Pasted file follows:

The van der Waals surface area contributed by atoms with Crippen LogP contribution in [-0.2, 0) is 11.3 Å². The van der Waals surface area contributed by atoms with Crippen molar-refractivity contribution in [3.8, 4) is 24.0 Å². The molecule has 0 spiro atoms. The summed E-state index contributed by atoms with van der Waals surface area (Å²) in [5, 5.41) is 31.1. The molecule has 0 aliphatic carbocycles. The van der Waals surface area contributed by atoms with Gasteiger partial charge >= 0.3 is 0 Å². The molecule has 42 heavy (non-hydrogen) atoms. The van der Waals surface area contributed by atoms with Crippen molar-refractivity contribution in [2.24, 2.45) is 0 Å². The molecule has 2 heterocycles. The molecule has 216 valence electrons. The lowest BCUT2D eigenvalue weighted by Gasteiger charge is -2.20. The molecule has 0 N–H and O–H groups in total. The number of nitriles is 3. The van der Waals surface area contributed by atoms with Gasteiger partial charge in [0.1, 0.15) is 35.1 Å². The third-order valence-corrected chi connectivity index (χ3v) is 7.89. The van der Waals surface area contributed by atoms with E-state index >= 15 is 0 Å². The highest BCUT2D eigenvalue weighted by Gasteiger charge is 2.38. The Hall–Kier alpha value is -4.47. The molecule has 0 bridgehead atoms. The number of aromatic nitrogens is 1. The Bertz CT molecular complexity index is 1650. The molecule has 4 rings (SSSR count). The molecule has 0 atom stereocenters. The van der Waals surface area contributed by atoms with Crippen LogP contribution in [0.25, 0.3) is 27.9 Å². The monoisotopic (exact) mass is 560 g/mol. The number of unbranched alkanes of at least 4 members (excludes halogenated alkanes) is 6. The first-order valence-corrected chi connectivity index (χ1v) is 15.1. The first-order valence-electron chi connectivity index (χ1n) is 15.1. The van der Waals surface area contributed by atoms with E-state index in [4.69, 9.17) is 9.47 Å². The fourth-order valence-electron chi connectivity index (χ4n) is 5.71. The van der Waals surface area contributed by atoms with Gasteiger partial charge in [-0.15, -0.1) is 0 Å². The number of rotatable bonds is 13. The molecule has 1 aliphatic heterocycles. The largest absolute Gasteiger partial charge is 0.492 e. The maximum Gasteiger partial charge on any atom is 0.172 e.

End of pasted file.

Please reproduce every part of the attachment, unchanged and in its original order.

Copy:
The van der Waals surface area contributed by atoms with Crippen LogP contribution in [-0.2, 0) is 11.3 Å². The van der Waals surface area contributed by atoms with Crippen molar-refractivity contribution in [3.8, 4) is 24.0 Å². The molecule has 0 spiro atoms. The summed E-state index contributed by atoms with van der Waals surface area (Å²) in [5, 5.41) is 31.1. The molecule has 0 aliphatic carbocycles. The van der Waals surface area contributed by atoms with Gasteiger partial charge >= 0.3 is 0 Å². The molecule has 42 heavy (non-hydrogen) atoms. The van der Waals surface area contributed by atoms with Crippen molar-refractivity contribution in [2.24, 2.45) is 0 Å². The molecule has 2 heterocycles. The molecule has 216 valence electrons. The lowest BCUT2D eigenvalue weighted by Gasteiger charge is -2.20. The molecule has 0 N–H and O–H groups in total. The number of nitriles is 3. The van der Waals surface area contributed by atoms with Gasteiger partial charge in [0.1, 0.15) is 35.1 Å². The third-order valence-corrected chi connectivity index (χ3v) is 7.89. The van der Waals surface area contributed by atoms with E-state index >= 15 is 0 Å². The highest BCUT2D eigenvalue weighted by Gasteiger charge is 2.38. The Hall–Kier alpha value is -4.47. The molecule has 0 bridgehead atoms. The number of aromatic nitrogens is 1. The Bertz CT molecular complexity index is 1650. The molecule has 4 rings (SSSR count). The molecule has 0 atom stereocenters. The van der Waals surface area contributed by atoms with Crippen LogP contribution in [0.25, 0.3) is 27.9 Å². The monoisotopic (exact) mass is 560 g/mol. The number of unbranched alkanes of at least 4 members (excludes halogenated alkanes) is 6. The first-order valence-corrected chi connectivity index (χ1v) is 15.1. The first-order valence-electron chi connectivity index (χ1n) is 15.1. The van der Waals surface area contributed by atoms with E-state index in [4.69, 9.17) is 9.47 Å². The fourth-order valence-electron chi connectivity index (χ4n) is 5.71. The van der Waals surface area contributed by atoms with Gasteiger partial charge in [-0.15, -0.1) is 0 Å². The number of rotatable bonds is 13. The molecule has 1 aliphatic heterocycles. The largest absolute Gasteiger partial charge is 0.492 e. The maximum Gasteiger partial charge on any atom is 0.172 e.